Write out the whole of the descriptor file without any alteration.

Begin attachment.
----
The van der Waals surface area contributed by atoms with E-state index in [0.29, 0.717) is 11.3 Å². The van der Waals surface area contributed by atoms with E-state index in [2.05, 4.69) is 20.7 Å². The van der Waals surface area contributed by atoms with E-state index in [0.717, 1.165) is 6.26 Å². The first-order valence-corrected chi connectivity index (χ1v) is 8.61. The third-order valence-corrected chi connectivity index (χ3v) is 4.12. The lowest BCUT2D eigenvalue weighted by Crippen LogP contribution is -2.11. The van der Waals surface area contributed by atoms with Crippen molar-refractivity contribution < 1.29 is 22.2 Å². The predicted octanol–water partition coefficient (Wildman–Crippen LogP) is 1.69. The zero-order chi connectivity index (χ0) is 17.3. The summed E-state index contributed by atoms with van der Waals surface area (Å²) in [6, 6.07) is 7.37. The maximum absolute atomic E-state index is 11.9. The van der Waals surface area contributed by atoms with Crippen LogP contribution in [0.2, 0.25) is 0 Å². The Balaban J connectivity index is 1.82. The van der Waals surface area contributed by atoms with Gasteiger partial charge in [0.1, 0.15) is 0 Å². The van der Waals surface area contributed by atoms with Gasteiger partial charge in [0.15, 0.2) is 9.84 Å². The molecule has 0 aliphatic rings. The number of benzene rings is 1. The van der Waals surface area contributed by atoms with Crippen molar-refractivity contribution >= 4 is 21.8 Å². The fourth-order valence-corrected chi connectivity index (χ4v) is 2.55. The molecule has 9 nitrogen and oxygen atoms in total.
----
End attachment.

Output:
The van der Waals surface area contributed by atoms with E-state index in [0.29, 0.717) is 11.3 Å². The van der Waals surface area contributed by atoms with E-state index in [2.05, 4.69) is 20.7 Å². The van der Waals surface area contributed by atoms with E-state index in [0.717, 1.165) is 6.26 Å². The first-order valence-corrected chi connectivity index (χ1v) is 8.61. The third-order valence-corrected chi connectivity index (χ3v) is 4.12. The lowest BCUT2D eigenvalue weighted by Crippen LogP contribution is -2.11. The van der Waals surface area contributed by atoms with Crippen molar-refractivity contribution < 1.29 is 22.2 Å². The predicted octanol–water partition coefficient (Wildman–Crippen LogP) is 1.69. The zero-order chi connectivity index (χ0) is 17.3. The summed E-state index contributed by atoms with van der Waals surface area (Å²) in [6, 6.07) is 7.37. The maximum absolute atomic E-state index is 11.9. The van der Waals surface area contributed by atoms with Crippen LogP contribution in [0.2, 0.25) is 0 Å². The Balaban J connectivity index is 1.82. The van der Waals surface area contributed by atoms with Gasteiger partial charge in [0.1, 0.15) is 0 Å². The van der Waals surface area contributed by atoms with Gasteiger partial charge in [0.15, 0.2) is 9.84 Å². The molecule has 0 aliphatic rings. The number of benzene rings is 1. The van der Waals surface area contributed by atoms with Crippen molar-refractivity contribution >= 4 is 21.8 Å². The fourth-order valence-corrected chi connectivity index (χ4v) is 2.55. The molecule has 9 nitrogen and oxygen atoms in total.